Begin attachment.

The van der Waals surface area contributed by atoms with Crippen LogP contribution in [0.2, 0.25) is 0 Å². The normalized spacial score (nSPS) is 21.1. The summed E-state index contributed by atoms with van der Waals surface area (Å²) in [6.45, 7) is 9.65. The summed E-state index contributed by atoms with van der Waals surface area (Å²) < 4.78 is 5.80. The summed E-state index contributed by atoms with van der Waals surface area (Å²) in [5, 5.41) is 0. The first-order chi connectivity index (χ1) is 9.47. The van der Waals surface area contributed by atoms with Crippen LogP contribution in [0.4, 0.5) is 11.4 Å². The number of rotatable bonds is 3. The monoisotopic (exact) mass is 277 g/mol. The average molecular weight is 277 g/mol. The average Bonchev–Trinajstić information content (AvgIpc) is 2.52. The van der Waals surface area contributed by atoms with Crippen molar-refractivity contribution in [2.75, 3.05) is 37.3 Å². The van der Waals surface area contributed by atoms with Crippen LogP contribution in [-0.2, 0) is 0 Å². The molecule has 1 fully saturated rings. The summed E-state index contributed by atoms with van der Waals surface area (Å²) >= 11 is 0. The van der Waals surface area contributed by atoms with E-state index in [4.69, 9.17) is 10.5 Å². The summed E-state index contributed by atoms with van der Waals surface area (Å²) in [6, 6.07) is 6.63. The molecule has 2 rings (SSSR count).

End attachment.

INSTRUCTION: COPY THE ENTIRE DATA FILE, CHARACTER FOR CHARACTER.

The van der Waals surface area contributed by atoms with Crippen LogP contribution in [0.2, 0.25) is 0 Å². The normalized spacial score (nSPS) is 21.1. The summed E-state index contributed by atoms with van der Waals surface area (Å²) in [6.45, 7) is 9.65. The summed E-state index contributed by atoms with van der Waals surface area (Å²) < 4.78 is 5.80. The summed E-state index contributed by atoms with van der Waals surface area (Å²) in [5, 5.41) is 0. The first-order chi connectivity index (χ1) is 9.47. The van der Waals surface area contributed by atoms with Crippen LogP contribution in [0.4, 0.5) is 11.4 Å². The number of rotatable bonds is 3. The monoisotopic (exact) mass is 277 g/mol. The average molecular weight is 277 g/mol. The average Bonchev–Trinajstić information content (AvgIpc) is 2.52. The van der Waals surface area contributed by atoms with Crippen molar-refractivity contribution in [2.75, 3.05) is 37.3 Å². The van der Waals surface area contributed by atoms with Crippen LogP contribution in [-0.2, 0) is 0 Å². The molecule has 1 fully saturated rings. The summed E-state index contributed by atoms with van der Waals surface area (Å²) >= 11 is 0. The van der Waals surface area contributed by atoms with E-state index in [4.69, 9.17) is 10.5 Å². The summed E-state index contributed by atoms with van der Waals surface area (Å²) in [6, 6.07) is 6.63. The molecule has 2 rings (SSSR count).